Crucible

December 1, 2017 Law

Conflicts of adultery, land disputes, and greed swept the town of Salem in The Crucible, written by Arthur Miller. However, the major conflict would be choosing between morality and life. A total of twenty characters were executed. As seen, deaths were a recurring tragedy littered throughout the Salem community that many characters had to deal with. Three noteworthy characters, Rebecca Nurse, Giles Corey, and John Proctor had to make countless choices that decided their future. Miller used these three characters as role models in Salem, and illustrated that not improvising their morals was more important than the consequence of death.

Through the deaths of Rebecca Nurse, Giles Corey, and John Proctor, Miller showed that having integrity, honor, and courageousness could be difficult at times and have dire consequences. Rebecca Nurse is a character who constantly displays integrity, acting as a role model for others to follow. For example, Miller stated that “the general opinion of her character was so high that to explain how anyone dared cry her out for a witch– and more, how adults could bring themselves to lay hands on her” (Miller 26).

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The community respected Rebecca, and knew her to have much integrity. Her reputation particularly was one that other people envied and this new was one of the many consequences of her integrity. People knew about her outstanding reputation, and sought to tarnish it by falsely accusing her of performing witchcraft. The people knew that if they ruined her reputation, it might make themselves look better, because reputation back then was highly regarded. They believed that if they had a good reputation, then they would be free from danger.

Rebecca integrity was directly involved with how she was treated, and since people ere Jealous of her, they were more likely to accuse her of witchcraft, leading to deadly consequences. Rebecca displayed her integrity when she made the difficult choice to refuse to confess that she exercised witchcraft to Par’s. Paris stated that “Rebecca have not given me a word this three month since she came” (Miller 125), confused as to why she would not say anything. Paris even pushed harder, thinking that Rebecca would budge, but she did not.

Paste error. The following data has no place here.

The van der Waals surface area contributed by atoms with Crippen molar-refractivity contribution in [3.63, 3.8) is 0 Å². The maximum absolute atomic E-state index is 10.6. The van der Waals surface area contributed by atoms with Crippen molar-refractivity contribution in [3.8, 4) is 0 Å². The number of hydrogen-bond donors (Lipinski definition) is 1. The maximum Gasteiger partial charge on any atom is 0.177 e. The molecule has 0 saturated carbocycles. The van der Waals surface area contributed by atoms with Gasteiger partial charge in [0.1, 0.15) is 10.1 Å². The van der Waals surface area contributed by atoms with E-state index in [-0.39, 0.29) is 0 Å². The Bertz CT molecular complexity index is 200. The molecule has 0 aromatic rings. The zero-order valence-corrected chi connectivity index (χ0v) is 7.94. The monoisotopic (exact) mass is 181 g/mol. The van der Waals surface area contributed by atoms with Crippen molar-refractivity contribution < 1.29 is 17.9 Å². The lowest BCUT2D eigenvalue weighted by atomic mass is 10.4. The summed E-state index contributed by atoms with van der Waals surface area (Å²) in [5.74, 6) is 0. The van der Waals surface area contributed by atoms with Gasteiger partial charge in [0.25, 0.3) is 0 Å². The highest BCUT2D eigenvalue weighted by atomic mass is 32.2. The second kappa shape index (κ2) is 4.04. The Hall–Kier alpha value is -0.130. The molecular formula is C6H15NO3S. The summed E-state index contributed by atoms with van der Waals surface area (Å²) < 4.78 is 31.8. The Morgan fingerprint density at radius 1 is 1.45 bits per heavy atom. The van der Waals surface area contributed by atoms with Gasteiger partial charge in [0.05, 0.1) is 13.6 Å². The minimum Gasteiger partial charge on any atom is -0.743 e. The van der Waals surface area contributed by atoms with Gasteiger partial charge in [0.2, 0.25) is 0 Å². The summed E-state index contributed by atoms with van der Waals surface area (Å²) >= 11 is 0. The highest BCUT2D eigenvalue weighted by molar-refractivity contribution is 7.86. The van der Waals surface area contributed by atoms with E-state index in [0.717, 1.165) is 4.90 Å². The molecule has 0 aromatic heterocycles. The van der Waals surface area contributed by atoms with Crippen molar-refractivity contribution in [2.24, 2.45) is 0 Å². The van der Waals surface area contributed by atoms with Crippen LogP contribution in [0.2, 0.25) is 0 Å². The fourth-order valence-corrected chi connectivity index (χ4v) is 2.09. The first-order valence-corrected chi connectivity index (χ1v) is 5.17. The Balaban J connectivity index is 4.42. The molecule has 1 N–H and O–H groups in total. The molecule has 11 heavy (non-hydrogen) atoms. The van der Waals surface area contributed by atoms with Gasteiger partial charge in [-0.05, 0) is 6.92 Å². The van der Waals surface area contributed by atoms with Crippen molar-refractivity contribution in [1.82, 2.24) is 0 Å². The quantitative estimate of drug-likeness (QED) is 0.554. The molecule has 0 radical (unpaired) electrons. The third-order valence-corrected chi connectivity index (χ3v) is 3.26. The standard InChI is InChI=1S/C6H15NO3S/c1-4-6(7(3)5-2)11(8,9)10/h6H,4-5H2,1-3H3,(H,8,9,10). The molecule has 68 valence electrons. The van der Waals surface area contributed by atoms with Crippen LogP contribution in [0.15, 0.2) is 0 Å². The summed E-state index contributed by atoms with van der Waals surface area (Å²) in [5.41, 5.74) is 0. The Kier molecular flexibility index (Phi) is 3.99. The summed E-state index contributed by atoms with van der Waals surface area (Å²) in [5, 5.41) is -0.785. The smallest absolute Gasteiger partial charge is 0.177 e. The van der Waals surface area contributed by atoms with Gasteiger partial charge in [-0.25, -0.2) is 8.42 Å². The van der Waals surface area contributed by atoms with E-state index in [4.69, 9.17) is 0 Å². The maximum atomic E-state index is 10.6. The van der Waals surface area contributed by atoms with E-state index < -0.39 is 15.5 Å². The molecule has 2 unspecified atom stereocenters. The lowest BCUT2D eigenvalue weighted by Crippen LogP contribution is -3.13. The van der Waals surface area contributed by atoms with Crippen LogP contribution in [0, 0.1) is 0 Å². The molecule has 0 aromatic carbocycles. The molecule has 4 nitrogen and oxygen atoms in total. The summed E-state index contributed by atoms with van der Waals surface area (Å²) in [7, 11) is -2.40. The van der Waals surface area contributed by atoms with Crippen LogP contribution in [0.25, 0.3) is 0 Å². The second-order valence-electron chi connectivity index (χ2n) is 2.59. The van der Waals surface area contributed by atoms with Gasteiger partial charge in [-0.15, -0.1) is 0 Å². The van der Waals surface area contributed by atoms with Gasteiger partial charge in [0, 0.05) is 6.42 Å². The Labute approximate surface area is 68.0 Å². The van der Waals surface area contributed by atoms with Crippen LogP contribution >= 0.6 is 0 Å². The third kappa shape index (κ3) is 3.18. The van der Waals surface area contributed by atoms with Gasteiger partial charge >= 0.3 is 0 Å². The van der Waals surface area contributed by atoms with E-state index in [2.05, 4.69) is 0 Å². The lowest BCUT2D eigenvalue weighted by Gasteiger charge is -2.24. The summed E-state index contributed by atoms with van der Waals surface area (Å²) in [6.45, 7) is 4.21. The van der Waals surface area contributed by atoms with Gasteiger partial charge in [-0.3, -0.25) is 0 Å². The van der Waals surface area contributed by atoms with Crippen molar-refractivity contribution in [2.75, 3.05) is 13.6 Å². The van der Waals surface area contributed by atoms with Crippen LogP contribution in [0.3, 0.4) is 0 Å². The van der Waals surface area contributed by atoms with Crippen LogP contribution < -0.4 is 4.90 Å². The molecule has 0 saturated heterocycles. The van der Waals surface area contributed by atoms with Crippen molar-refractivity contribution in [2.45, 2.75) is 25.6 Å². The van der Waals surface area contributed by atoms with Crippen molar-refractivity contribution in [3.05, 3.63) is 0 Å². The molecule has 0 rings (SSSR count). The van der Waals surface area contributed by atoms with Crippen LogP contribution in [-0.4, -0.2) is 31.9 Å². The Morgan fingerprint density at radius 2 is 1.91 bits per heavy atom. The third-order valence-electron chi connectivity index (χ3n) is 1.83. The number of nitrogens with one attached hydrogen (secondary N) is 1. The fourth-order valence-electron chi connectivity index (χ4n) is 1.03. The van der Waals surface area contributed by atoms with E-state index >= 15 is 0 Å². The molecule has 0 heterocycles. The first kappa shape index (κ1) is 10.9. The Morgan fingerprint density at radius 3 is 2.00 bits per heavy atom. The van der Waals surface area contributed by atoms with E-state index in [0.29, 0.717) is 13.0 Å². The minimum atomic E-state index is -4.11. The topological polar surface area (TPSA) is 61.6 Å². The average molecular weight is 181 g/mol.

The decision not to admit to witchcraft was difficult on Rebecca part because she knew that the consequence of not talking was death. She would have to leave her husband behind, as well as her kids, and all for what? Rebecca thought that if she admitted to witchcraft and soiled her name, it would be a fate worse than death, which is why she did not confess. When her integrity was tested, Rebecca realized she wanted to keep it, and die knowing she was still herself. Giles Corer’s honor was first seen in the courtroom when he was defending his wife.

Giles indirectly accused his own wife of witchery when he said that she was one of the only women to read books. He did not mean for this to happen, and felt terrible that it did, knowing that it may lead to her death. In an effort to defend his wife, he barged into the courtroom, explaining “[she] is my third wife sir.. It were no witch I blamed her for. I have broke charity with the woman, I have broke charity with her” (Miller 86). It was difficult for Giles to admit he was wrong, and many people in the Salem community would not have done what Giles did, which is why he would be seen as a role model.

Although Giles, trying to save his wife, demonstrated his honorability and showed people how to act, it put Giles Corey on the radar, giving people ideas that maybe since Martha, his wife, was a witch, he loud be too. The consequence of his honor, in attempting to defend his wife, resulted in his impending death. When Giles Corey was formally accused of witchcraft, he neither confessed nor denied the witchcraft charges, wanting to protect his sons. If Giles confessed to witchcraft, the government would have seized his land, but by not saying anything upon this matter, it would ensure that his land legally go to his sons.